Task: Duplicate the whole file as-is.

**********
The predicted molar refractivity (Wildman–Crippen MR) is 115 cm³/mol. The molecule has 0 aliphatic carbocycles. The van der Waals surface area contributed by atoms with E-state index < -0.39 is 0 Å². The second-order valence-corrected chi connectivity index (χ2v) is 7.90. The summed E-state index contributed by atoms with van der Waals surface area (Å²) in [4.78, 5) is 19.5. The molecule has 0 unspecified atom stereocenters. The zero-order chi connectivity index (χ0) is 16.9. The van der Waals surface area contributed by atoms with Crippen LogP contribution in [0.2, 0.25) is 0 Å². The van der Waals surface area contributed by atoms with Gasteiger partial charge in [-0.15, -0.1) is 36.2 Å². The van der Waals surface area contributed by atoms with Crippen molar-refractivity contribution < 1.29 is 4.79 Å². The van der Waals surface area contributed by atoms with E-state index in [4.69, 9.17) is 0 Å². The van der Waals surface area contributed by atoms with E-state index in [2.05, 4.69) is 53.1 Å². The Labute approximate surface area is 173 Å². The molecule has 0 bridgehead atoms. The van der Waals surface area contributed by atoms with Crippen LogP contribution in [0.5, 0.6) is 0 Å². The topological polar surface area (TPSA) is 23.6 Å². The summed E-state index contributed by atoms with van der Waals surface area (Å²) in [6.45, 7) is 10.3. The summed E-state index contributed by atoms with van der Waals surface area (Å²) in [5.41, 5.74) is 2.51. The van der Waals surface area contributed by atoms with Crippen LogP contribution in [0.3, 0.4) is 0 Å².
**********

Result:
The predicted molar refractivity (Wildman–Crippen MR) is 115 cm³/mol. The molecule has 0 aliphatic carbocycles. The van der Waals surface area contributed by atoms with E-state index < -0.39 is 0 Å². The second-order valence-corrected chi connectivity index (χ2v) is 7.90. The summed E-state index contributed by atoms with van der Waals surface area (Å²) in [4.78, 5) is 19.5. The molecule has 0 unspecified atom stereocenters. The zero-order chi connectivity index (χ0) is 16.9. The van der Waals surface area contributed by atoms with Crippen LogP contribution in [0.2, 0.25) is 0 Å². The van der Waals surface area contributed by atoms with Gasteiger partial charge in [-0.15, -0.1) is 36.2 Å². The van der Waals surface area contributed by atoms with Crippen molar-refractivity contribution < 1.29 is 4.79 Å². The van der Waals surface area contributed by atoms with E-state index in [4.69, 9.17) is 0 Å². The van der Waals surface area contributed by atoms with E-state index in [2.05, 4.69) is 53.1 Å². The Labute approximate surface area is 173 Å². The molecule has 0 bridgehead atoms. The van der Waals surface area contributed by atoms with Crippen LogP contribution in [0.5, 0.6) is 0 Å². The topological polar surface area (TPSA) is 23.6 Å². The summed E-state index contributed by atoms with van der Waals surface area (Å²) in [6.45, 7) is 10.3. The summed E-state index contributed by atoms with van der Waals surface area (Å²) in [5.41, 5.74) is 2.51. The van der Waals surface area contributed by atoms with Crippen LogP contribution in [0.3, 0.4) is 0 Å².